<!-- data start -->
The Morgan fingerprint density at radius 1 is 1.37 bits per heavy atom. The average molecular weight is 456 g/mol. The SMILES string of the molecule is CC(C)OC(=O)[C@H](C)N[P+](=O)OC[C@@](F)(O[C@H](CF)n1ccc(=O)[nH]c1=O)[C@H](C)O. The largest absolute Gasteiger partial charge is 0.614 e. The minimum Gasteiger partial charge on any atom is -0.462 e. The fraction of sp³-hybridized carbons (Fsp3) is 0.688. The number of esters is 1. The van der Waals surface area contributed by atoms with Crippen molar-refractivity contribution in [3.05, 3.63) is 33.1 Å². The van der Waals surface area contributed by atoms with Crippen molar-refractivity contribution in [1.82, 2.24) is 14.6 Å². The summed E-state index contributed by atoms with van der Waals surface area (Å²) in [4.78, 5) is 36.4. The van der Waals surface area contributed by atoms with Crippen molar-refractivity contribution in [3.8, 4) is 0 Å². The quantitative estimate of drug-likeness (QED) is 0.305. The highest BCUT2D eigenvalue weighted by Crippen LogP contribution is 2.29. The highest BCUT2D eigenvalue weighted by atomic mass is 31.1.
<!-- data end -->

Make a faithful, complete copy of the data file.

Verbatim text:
The Morgan fingerprint density at radius 1 is 1.37 bits per heavy atom. The average molecular weight is 456 g/mol. The SMILES string of the molecule is CC(C)OC(=O)[C@H](C)N[P+](=O)OC[C@@](F)(O[C@H](CF)n1ccc(=O)[nH]c1=O)[C@H](C)O. The largest absolute Gasteiger partial charge is 0.614 e. The minimum Gasteiger partial charge on any atom is -0.462 e. The fraction of sp³-hybridized carbons (Fsp3) is 0.688. The number of esters is 1. The van der Waals surface area contributed by atoms with Crippen molar-refractivity contribution in [3.05, 3.63) is 33.1 Å². The van der Waals surface area contributed by atoms with Crippen molar-refractivity contribution in [1.82, 2.24) is 14.6 Å². The summed E-state index contributed by atoms with van der Waals surface area (Å²) in [4.78, 5) is 36.4. The van der Waals surface area contributed by atoms with Crippen molar-refractivity contribution in [3.8, 4) is 0 Å². The quantitative estimate of drug-likeness (QED) is 0.305. The highest BCUT2D eigenvalue weighted by Crippen LogP contribution is 2.29. The highest BCUT2D eigenvalue weighted by atomic mass is 31.1.